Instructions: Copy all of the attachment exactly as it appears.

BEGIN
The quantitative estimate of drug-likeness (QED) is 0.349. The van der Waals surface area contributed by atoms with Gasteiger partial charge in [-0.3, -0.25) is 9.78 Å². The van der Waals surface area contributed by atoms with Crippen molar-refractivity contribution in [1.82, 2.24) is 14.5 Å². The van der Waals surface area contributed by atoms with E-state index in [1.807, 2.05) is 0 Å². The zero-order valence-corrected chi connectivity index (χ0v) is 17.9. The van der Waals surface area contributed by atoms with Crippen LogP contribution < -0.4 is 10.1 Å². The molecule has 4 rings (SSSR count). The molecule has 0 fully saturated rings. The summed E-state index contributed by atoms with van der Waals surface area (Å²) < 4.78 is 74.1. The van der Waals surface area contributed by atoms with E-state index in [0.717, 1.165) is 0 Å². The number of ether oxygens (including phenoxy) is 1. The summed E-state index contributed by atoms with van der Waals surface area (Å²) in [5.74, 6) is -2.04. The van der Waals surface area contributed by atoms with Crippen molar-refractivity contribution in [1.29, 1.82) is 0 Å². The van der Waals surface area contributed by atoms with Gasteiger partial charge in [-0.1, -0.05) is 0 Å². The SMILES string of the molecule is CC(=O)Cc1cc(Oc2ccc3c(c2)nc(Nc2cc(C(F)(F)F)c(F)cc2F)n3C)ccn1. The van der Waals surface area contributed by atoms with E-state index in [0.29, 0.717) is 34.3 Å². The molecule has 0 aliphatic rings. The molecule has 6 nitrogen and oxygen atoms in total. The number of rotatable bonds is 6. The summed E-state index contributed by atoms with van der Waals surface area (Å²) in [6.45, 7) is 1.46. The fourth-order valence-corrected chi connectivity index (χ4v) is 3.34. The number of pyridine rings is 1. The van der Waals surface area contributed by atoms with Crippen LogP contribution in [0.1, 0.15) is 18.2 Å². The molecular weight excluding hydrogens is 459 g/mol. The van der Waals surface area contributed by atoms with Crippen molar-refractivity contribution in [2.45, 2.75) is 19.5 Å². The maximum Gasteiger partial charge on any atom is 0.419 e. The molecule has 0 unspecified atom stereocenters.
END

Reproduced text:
The quantitative estimate of drug-likeness (QED) is 0.349. The van der Waals surface area contributed by atoms with Gasteiger partial charge in [-0.3, -0.25) is 9.78 Å². The van der Waals surface area contributed by atoms with Crippen molar-refractivity contribution in [1.82, 2.24) is 14.5 Å². The van der Waals surface area contributed by atoms with E-state index in [1.807, 2.05) is 0 Å². The zero-order valence-corrected chi connectivity index (χ0v) is 17.9. The van der Waals surface area contributed by atoms with Crippen LogP contribution < -0.4 is 10.1 Å². The molecule has 4 rings (SSSR count). The molecule has 0 fully saturated rings. The summed E-state index contributed by atoms with van der Waals surface area (Å²) < 4.78 is 74.1. The van der Waals surface area contributed by atoms with E-state index in [0.717, 1.165) is 0 Å². The number of ether oxygens (including phenoxy) is 1. The summed E-state index contributed by atoms with van der Waals surface area (Å²) in [5.74, 6) is -2.04. The van der Waals surface area contributed by atoms with Crippen molar-refractivity contribution in [1.29, 1.82) is 0 Å². The van der Waals surface area contributed by atoms with Gasteiger partial charge in [-0.1, -0.05) is 0 Å². The SMILES string of the molecule is CC(=O)Cc1cc(Oc2ccc3c(c2)nc(Nc2cc(C(F)(F)F)c(F)cc2F)n3C)ccn1. The van der Waals surface area contributed by atoms with E-state index in [0.29, 0.717) is 34.3 Å². The molecule has 0 aliphatic rings. The molecule has 6 nitrogen and oxygen atoms in total. The number of rotatable bonds is 6. The summed E-state index contributed by atoms with van der Waals surface area (Å²) in [6.45, 7) is 1.46. The fourth-order valence-corrected chi connectivity index (χ4v) is 3.34. The number of pyridine rings is 1. The van der Waals surface area contributed by atoms with Crippen LogP contribution in [0.1, 0.15) is 18.2 Å². The molecular weight excluding hydrogens is 459 g/mol. The van der Waals surface area contributed by atoms with Crippen molar-refractivity contribution in [2.45, 2.75) is 19.5 Å². The maximum Gasteiger partial charge on any atom is 0.419 e. The molecule has 0 unspecified atom stereocenters.